We're just glad she didn't sing in turn, 'I Love Parris'

January 20, 1995|By MIKE LITTWIN

Let's say you've been elected governor (no, not you, Ellen). And you've got this big speech to give. And you want to show your human side since you're perceived as being, well, a little stiff. In fact, compared to you, Al Gore is almost lifelike.

So you're governor (meaning, Ellen, you got more votes than your opponent) and it's Inauguration Day and you come up with this nifty idea.

You'll bring your wife up on stage with you and serenade her. There was Romeo. There was Cyrano. There's Parris?

Turns out, there are a few minor problems. First of all, you don't sing. You don't even talk that well. And the only singer available is a woman who insists she won't perform unless you allow her to dress up in a National Guard uniform.

Even worse, the only song she knows is "The Wind Beneath My Wings," which she usually performs with a marching band.

That's one scenario.

The other, less kind, scenario is that Parris "Funky White Boy" Glendening actually grooves on that music. Meaning -- and this was always our fear -- that the new governor is a dweeb.

The old governor was, of course, a goof.

Have we made any progress?

Let's put aside the issue of the song for a minute -- I know, it's stuck in my head, too, and we can only be thankful he didn't choose "Billy, Don't Be a Hero" -- and address the concept itself.

To be honest, when I first turned on the TV, I thought I was watching either an old tape of Frances Anne Glendening's 40th-birthday party or the long-awaited reprise of the "The Gong Show."

Look, like many men, I'm not afraid of public displays of affection. For example, at work I keep a picture of my wife and me, taken on some romantic shore. You should see us. I believe I'm reading to her selections from The Sporting News. So, yeah, I'm in touch with my feminine side.

And still, I have the feeling that this particular public display was a tiny bit hokey.

No. Actually, it was a lot hokey. You can also throw in mawkish, which is a word I particularly enjoy throwing in on such occasions.

Frances Anne cried. So did I. And I think for the same reason.

You know Glendening is a guy who never forgets an anniversary, never forgets a birthday, never forgets anything -- because he's got his calendars cross-referenced. But, when it comes time to buy the gift, he never finds exactly the right thing.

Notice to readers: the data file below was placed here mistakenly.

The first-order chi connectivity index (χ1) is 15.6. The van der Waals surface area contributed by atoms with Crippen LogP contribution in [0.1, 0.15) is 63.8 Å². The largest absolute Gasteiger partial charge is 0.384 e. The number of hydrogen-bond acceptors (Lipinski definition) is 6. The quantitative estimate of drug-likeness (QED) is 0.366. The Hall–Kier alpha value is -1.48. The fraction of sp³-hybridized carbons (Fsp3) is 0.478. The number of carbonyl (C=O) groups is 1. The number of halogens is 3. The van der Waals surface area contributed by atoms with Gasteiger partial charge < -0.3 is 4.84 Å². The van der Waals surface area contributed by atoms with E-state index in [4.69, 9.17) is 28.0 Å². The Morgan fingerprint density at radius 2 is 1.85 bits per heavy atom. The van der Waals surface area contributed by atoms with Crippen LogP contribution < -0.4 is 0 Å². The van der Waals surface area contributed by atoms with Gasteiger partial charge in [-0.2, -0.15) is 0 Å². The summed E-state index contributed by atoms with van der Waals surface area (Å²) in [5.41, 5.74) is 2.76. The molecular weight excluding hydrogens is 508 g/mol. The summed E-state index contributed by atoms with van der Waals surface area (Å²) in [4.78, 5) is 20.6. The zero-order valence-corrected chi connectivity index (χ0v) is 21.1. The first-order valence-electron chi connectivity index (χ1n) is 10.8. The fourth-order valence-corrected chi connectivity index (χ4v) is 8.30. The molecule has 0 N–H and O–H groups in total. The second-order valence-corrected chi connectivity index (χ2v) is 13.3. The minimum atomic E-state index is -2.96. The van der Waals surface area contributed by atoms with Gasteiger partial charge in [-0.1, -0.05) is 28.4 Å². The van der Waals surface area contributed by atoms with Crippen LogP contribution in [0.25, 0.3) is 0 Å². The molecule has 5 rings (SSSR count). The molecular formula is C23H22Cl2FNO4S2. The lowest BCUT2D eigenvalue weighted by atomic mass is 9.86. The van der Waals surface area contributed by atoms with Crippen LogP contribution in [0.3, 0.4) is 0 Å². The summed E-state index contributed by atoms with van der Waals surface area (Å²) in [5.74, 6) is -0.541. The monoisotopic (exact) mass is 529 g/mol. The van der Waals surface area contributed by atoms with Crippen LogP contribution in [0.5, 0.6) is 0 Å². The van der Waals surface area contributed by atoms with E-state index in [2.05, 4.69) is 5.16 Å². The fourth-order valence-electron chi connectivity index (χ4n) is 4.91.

That's what happened here. The governor wanted to do something cool, and instead it turned out looking like a scene from the worst wedding you ever attended. Here you have these two uptight people swaying to the, ummm, music, while everybody watching wants to turn away -- but can't.

This isn't the old train-wreck syndrome. It's the old nudge-your-neighbor-and-say-gawd-Marge-you-gotta-see-this 8 syndrome.

Nobody soared like an eagle.

What I'm saying is, even if Glendening had picked a better song -- "Brown Eyed Girl" or maybe "Start Me Up" -- it still wouldn't have worked.

And, of course, he wouldn't have picked a better song.

What is it with our politicians? Here we are, 40-odd years into what Casey Kasem calls the rock-and-roll era, and nobody who's ever been elected to any major office can tell you who sang "Cool Jerk."

Let's look at the White House. Bill Clinton is the first rock-era president. He picks the pop epic "Don't Stop" as his campaign theme song when he had the chance to get funky with "We Will Rock You" or some other song where you can actually hear the drummer.

Politicians don't get funky. Clinton's favorite performer is Kenny G, who is to the sax what Michael Bolton is to rhythm and blues. (And Michael Bolton is to R&B what Bill Clinton is to Franklin Roosevelt.)

The person I felt most sorry for at the inauguration was Raymond Glendening, the 15-year-old son of the governor who had to watch the serenading and may in fact be subjected to the same kind of music at home. And you know what he's going to be subjected to at school: "Don't you know you are my hero-o-o-o-o?"

The thing is, you know that he's probably deeply into Megadeth. Which, strangely, I find comforting.

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